Religion and Beliefs Obfuscate Basic Legal Precedents

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I’m not sure if everybody has seen the story of Rifqa Bary. Here’s what you need to know.

She’s 17. She is from Ohio, where she lived with her Muslim family (from Sri Lanka). She converted to Christianity and ran away from home to stay with a minister in Florida. After claiming that her father threatened her life if she did not practice Islam, she was put into foster care. Now, a judge is ordering she be returned home to Ohio under state custody.

It is pretty impossible to tell what exactly is the truth, but legally, I think the judge made the right decision. Honestly, I think this whole thing is a mess, but mostly because religious privilege distorts the light we see everything in.

It is possible that Rifqa’s father, Mohamed, threatened Rifqa regarding her religion. Honor killings are not totally unheard of in fundamental Islam. It’s also possible that he just stated he would prefer she practice Islam (as any religious parent might) but the Christians who helped her convert encouraged her to demonize him. It definitely wouldn’t be the first time Christians unfairly demonized Muslims in our country.

Even if we err on the side of caution that he might have made such a threat, Rifqa’s response was no better. If she did not feel safe in her home, there are ways the law could protect her. There are many things I do not like about custody and dependence laws in terms of the freedom of expression of young people, but ultimately I do understand how such laws protect young people as they mature until they reach the age of consent. Like the many young people who struggle coming out as gay to their family, there are ways to be declared independent and ways to find protection from abusive family members. Rifqa chose none of those paths, but instead ran away to be protected by Christians, and whether we like it or not, her family still has custody over her.

I very much struggle to trust the Christians involved with this scenario. First of all, I think missionary work and conversion is offensive and dangerous. Roping people in to a new set of delusional beliefs is, in my opinion, disrespectful to those people’s ability to think critically. But not only did they successfully coerce Rifqa to Christianity, they encouraged her to escape her current situation rather than deal with it in appropriate ways. They paid for her bus ticket to Florida and took her in and all of this was against her parents’ wishes. (This CNN Video report has those details.) I do not think it is right for parents to dictate what their children can and cannot believe, but it definitely is no better to coerce a young person to intentionally defy the wishes of her parents.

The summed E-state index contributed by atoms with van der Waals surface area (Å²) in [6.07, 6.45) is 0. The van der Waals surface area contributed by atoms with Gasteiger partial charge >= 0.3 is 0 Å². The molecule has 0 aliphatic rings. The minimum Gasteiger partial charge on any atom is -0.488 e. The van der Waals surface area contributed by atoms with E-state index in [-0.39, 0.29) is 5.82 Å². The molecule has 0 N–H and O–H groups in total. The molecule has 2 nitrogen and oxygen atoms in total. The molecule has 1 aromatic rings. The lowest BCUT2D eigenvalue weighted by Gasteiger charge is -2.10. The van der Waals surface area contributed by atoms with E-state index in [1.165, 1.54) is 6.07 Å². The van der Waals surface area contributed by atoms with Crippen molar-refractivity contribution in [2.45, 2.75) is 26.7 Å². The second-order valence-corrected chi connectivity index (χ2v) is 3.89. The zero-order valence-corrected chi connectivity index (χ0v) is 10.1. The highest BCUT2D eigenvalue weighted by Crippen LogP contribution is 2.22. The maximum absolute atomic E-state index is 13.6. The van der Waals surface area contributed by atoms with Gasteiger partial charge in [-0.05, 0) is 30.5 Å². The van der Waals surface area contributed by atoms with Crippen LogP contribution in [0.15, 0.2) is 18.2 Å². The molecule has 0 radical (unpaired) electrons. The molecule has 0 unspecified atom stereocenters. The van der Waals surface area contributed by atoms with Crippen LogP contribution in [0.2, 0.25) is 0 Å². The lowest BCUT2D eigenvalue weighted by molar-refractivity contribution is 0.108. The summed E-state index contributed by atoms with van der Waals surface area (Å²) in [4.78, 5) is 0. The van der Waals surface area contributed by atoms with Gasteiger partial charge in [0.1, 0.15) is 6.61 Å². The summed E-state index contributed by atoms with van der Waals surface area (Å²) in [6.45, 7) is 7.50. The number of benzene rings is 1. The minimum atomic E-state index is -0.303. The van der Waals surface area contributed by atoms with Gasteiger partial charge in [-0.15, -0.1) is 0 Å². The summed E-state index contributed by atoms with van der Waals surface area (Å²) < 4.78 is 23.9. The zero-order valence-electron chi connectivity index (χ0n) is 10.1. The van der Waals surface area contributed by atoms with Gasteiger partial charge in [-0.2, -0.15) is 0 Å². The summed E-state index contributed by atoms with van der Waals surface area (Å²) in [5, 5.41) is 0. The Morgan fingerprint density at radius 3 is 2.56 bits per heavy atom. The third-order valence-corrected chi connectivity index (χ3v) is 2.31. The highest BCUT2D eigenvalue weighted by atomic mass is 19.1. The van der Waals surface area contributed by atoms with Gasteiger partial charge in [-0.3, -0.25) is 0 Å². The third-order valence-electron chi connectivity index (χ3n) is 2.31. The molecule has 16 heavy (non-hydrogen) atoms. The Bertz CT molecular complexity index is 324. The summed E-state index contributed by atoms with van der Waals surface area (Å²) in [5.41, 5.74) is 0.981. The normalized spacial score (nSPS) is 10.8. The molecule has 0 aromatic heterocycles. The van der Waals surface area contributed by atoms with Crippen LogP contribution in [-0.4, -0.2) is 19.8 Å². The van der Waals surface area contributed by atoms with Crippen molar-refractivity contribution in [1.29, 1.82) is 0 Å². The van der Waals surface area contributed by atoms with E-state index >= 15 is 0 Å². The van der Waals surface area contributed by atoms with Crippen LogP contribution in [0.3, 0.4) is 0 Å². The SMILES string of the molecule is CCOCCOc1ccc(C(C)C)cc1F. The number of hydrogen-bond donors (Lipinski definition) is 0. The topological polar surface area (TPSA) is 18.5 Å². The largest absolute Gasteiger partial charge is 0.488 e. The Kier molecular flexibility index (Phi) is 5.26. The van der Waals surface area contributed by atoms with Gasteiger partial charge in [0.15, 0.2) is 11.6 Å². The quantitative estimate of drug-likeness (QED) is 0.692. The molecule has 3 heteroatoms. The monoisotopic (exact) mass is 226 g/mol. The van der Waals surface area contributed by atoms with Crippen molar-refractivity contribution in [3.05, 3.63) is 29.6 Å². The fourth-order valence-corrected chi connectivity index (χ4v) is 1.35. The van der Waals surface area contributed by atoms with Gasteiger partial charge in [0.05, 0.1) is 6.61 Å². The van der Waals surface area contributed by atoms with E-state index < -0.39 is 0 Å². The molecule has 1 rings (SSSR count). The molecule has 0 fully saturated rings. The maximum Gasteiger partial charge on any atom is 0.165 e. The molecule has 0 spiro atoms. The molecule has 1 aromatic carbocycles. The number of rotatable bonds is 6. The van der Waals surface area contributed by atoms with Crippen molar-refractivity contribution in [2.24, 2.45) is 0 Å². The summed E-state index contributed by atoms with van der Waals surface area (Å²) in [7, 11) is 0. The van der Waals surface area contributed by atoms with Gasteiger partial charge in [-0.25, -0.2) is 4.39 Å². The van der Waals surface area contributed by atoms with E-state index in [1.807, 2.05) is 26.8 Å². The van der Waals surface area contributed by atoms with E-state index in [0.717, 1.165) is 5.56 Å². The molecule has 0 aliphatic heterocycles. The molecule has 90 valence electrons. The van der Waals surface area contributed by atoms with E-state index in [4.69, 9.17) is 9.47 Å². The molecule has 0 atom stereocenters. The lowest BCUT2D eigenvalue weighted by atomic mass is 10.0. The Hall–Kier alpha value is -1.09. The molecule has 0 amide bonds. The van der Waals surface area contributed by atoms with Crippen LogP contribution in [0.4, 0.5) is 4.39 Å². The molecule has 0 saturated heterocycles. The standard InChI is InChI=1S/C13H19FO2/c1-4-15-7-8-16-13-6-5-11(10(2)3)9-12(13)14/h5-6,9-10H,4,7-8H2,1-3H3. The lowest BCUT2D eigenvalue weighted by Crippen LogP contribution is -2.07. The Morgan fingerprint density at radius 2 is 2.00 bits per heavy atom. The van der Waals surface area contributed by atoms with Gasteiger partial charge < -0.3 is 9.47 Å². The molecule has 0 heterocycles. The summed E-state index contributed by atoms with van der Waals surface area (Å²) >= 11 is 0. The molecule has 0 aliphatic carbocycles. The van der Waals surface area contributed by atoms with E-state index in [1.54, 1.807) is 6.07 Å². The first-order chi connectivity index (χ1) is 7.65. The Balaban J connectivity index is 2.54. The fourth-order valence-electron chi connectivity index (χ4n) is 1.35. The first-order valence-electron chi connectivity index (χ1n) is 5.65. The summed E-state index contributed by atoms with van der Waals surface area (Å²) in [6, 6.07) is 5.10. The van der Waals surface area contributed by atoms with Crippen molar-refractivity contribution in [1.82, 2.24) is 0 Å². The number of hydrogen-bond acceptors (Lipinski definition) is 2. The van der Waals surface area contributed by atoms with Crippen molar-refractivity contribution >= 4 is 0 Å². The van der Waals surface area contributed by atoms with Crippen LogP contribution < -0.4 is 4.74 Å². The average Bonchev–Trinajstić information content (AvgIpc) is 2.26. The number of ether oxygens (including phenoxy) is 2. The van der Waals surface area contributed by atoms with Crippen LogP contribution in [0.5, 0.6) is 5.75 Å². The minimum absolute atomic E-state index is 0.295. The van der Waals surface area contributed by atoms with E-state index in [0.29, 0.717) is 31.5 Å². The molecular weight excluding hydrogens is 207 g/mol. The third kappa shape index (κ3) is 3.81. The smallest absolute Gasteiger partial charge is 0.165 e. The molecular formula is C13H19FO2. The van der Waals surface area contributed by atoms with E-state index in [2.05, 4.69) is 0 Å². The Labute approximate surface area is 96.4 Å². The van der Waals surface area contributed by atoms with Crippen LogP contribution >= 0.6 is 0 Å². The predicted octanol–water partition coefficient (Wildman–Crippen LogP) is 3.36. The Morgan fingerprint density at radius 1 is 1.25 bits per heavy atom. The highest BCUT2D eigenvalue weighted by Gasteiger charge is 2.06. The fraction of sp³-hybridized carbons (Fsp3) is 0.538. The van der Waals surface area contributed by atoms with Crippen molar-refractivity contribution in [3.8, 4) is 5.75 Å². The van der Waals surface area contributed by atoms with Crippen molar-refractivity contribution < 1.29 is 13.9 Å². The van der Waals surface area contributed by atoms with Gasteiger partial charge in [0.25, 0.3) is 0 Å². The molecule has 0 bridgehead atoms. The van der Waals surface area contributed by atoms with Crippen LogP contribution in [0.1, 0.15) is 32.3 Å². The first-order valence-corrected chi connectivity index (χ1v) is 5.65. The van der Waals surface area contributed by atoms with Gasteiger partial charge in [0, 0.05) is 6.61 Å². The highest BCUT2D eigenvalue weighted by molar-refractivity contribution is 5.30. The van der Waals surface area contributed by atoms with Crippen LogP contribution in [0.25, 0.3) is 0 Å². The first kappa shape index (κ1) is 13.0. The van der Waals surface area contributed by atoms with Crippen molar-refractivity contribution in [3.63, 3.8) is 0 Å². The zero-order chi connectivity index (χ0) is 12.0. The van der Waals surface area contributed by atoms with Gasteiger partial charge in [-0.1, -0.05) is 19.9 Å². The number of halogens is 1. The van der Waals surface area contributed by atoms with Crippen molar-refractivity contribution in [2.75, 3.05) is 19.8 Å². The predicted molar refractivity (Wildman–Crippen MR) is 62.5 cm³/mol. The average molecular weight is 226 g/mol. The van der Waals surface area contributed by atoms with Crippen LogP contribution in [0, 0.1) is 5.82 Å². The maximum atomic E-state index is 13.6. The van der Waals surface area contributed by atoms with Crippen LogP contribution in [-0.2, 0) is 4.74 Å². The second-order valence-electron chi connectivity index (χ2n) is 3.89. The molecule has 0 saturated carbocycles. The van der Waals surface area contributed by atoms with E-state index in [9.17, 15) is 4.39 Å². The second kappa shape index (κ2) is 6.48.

Ultimately, this whole situation is just messed up, but only because of the way we protect religion. Here are some questions people might raise:

» Do parents have a right to determine what their children do and do not believe?
» Do children have a right to determine what they do and don’t believe?
» Can government interfere with parents’ rights to raise their kids on religious grounds?

I think the fact anyone might humor such questions is despicable. If anyone is telling anyone what they should or shouldn’t believe, that’s definitely not “freedom of religion,” as we call it. This poor child is not the victim of Islam nor of Christianity, but of both. There is a war being waged over her soul, and she has never had an opportunity to think for herself that there might not even be such a thing as a God or a soul.

But society is okay with that. All that matters is that she be protected to worship how “she wants” to worship. It’s such a shame we care more about her beliefs than actually about her, but that’s the state of things. Disgusting.

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There are 3 Comments to "Religion and Beliefs Obfuscate Basic Legal Precedents"

  • Andrea Doherty says:

    I think I read that she had secretly been a Christian for a few years before she started talking with the pastor in Florida. I don’t think they were involved in her conversion. This is a tough case because honor killings have happened in the UK and US before, but I don’t know how much proof they have that the father threatened her. Obviously, we should be concerned that we don’t make a precedent to take away the rights of parents to raise their children in the way they see fit.. So the parents religion is not an issue, but whether the child is safe in the home. RIght now it seems it’s her word against theirs. I read that she is in state custody in Ohio, so she hopefully is safe. I really doubt that she is lying though. If she is Christian, to lie about something so serious would be a grievous sin.

  • doris tracey says:

    I think Rifqa should return to her parents until she is 18 yrs old. Someone should keep an eye on the parents to make sure Rifqa is not harmed.The pastors in Florida just wanted to make sure she was safe from harm. Rifqa ‘s parents live in a country where we honor freedom of religion. Rifqa has a right to become a christian in this country. If the parents do not honor freedom of religion they should not live here.

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